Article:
How to Call a Person That Has Blocked Your Number

Someone has blocked your number, but you still want to call them! Before you proceed, think about why the person blocked your number. Make sure that you won't be bothering anyone and opening yourself up to harassment charges. If you're calling for legitimate reasons, read on for a few ways to get around the block!

Calling From Your Own Phone

Disguise your caller ID.

This keeps the receiving phone from knowing who is calling. Your number will not appear, and your ID will be listed as “Hidden”.

  • To disguise your caller ID on IOS (iPhone), go to your Settings App. Next, go to the “Phone” section of the settings, and select “Show My Caller ID”. Then, slide it to the “Off” position.
  • For Android, go to Settings > Call Settings > Additional Settings > Caller ID. Then, select Hide Number. Your calls will remain anonymous and you can bypass the blocked list.

Dial *67.

This code will block your number so that your call shows up as an “Unknown” or “Private” number. Enter the code before the number that you’re dialing, like so: *67-408-221-XXXX. This may work on cell phones and home phones, but it won’t necessarily work on businesses.

Download an app that gives you a random phone number.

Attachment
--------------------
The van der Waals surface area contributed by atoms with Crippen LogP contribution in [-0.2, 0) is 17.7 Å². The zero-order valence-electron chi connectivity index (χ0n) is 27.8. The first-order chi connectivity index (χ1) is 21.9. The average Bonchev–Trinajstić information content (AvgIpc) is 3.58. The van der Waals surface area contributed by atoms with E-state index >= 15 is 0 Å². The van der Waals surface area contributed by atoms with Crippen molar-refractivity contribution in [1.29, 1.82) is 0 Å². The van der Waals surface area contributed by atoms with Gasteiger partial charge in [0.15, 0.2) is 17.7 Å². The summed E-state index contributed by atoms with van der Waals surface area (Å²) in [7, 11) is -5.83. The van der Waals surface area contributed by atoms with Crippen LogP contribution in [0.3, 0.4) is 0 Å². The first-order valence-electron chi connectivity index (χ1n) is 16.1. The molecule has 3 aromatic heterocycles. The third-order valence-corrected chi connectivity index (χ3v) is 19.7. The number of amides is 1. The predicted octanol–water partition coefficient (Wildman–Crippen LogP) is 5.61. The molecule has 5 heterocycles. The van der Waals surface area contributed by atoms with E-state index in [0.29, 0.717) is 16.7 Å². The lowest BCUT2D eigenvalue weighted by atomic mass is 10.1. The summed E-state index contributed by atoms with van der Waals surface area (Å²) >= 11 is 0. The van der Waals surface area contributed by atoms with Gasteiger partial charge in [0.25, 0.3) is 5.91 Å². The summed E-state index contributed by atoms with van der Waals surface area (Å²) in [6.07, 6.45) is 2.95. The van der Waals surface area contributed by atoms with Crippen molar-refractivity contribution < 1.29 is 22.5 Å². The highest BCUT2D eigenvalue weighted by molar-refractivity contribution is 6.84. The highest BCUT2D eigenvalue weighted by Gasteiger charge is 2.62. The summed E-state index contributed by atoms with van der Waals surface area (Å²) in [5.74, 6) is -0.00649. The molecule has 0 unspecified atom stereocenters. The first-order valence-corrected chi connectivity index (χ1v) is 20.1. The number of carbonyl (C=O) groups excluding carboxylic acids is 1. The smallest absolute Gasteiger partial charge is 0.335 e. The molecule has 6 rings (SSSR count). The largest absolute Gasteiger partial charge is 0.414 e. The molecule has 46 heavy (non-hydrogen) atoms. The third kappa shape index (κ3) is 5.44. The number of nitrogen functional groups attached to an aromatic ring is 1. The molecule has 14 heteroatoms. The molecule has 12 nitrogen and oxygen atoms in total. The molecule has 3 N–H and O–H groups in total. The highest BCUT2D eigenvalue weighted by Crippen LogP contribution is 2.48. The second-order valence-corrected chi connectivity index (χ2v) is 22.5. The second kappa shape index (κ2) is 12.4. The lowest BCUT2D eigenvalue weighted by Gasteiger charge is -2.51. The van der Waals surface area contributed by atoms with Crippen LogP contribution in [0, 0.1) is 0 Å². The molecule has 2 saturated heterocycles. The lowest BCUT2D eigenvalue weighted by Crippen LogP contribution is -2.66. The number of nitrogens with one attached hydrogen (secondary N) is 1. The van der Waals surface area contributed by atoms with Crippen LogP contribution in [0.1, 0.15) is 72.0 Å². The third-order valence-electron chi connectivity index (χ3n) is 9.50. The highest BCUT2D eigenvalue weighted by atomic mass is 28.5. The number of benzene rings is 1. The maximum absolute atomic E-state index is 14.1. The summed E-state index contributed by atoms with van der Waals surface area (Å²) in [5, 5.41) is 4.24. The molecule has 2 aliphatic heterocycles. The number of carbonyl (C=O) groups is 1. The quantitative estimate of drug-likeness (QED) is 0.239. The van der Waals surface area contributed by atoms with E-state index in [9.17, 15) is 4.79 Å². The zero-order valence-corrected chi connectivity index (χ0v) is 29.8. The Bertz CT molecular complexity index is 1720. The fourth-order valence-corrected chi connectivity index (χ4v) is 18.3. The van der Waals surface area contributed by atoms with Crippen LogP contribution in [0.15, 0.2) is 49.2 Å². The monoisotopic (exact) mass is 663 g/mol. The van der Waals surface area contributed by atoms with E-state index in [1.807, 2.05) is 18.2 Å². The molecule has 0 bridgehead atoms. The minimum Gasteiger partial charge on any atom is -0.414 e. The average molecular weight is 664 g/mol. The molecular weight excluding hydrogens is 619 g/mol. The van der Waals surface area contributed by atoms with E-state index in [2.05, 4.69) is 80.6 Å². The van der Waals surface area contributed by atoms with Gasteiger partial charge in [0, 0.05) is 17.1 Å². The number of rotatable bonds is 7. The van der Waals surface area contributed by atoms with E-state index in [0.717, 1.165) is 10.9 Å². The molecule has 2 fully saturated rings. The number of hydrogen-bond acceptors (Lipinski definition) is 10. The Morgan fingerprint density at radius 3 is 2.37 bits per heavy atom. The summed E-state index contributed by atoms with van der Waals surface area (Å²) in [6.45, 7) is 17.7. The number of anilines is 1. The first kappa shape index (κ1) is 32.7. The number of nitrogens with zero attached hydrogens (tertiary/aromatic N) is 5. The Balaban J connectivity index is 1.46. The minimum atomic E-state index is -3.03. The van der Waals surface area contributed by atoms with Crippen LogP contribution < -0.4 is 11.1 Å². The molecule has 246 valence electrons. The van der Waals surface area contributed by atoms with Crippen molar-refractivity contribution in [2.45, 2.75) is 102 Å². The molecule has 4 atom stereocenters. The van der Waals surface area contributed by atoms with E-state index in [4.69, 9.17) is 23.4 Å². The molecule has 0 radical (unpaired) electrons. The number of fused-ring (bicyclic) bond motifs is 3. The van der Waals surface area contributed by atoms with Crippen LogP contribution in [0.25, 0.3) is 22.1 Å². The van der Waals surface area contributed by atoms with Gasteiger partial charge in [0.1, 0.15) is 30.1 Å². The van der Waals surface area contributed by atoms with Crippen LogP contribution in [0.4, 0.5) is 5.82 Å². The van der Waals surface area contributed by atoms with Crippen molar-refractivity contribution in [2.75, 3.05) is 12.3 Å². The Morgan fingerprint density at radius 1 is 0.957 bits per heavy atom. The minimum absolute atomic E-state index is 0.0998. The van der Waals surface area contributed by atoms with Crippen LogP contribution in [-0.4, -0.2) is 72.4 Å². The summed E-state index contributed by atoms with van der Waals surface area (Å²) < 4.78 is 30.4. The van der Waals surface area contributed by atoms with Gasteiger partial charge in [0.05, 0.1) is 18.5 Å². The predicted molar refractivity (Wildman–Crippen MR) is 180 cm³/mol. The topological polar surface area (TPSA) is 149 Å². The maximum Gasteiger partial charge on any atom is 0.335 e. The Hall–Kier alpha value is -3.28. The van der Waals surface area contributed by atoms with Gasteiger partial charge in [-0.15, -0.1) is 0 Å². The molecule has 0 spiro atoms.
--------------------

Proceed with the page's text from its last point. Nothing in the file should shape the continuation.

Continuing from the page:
If you have a smartphone, you can download one of various free apps that will assign you a randomly generated phone number. You can use this number for the purpose of texting and calling within the app – and you may be able to use it to call people that don’t use the app. This is generally a reliable method of calling a person that’s blocked your number.

  • One advantage to this method is that the area code is also randomly generated. Thus, the person will not suspect where the call is coming from.

Call a landline.

Many land-based home phones do not allow you to block numbers. If you know the person’s home phone, try giving them a call!

Change your number

Contact your service provider, and ask about changing your phone number. You may need to pay a nominal fee. This may not be the easiest choice unless you plan to replace your phone soon. Bear in mind that if you give this person reason to do so, he or she can always block your new number.

Calling From a Different Phone

Use a public phone.

Perhaps the simplest solution is to call this person using a number that they have not blocked. This way, they won’t expect that it’s you on the other end of the line. If they hang up, they hang up – but you should at least get through the call-block screening. Be aware that this will likely only work once or twice before the person stops answering calls from unknown numbers.

  • If there are payphones in your area, spend a few coins and make a hard-to-trace call.
  • Check into a hotel room and make the call from the hotel phone.
  • Use a school phone or a work phone. Ask to use the landline at a shop or restaurant.

Ask to use a friend’s phone.

Explain the situation to a friend, then ask if it’s okay to use her personal phone to call this person. Be considerate of your friend’s property, and do not use the phone to harass or threaten someone. If you take the situation too far, you may make your friend complicit by using his or her phone.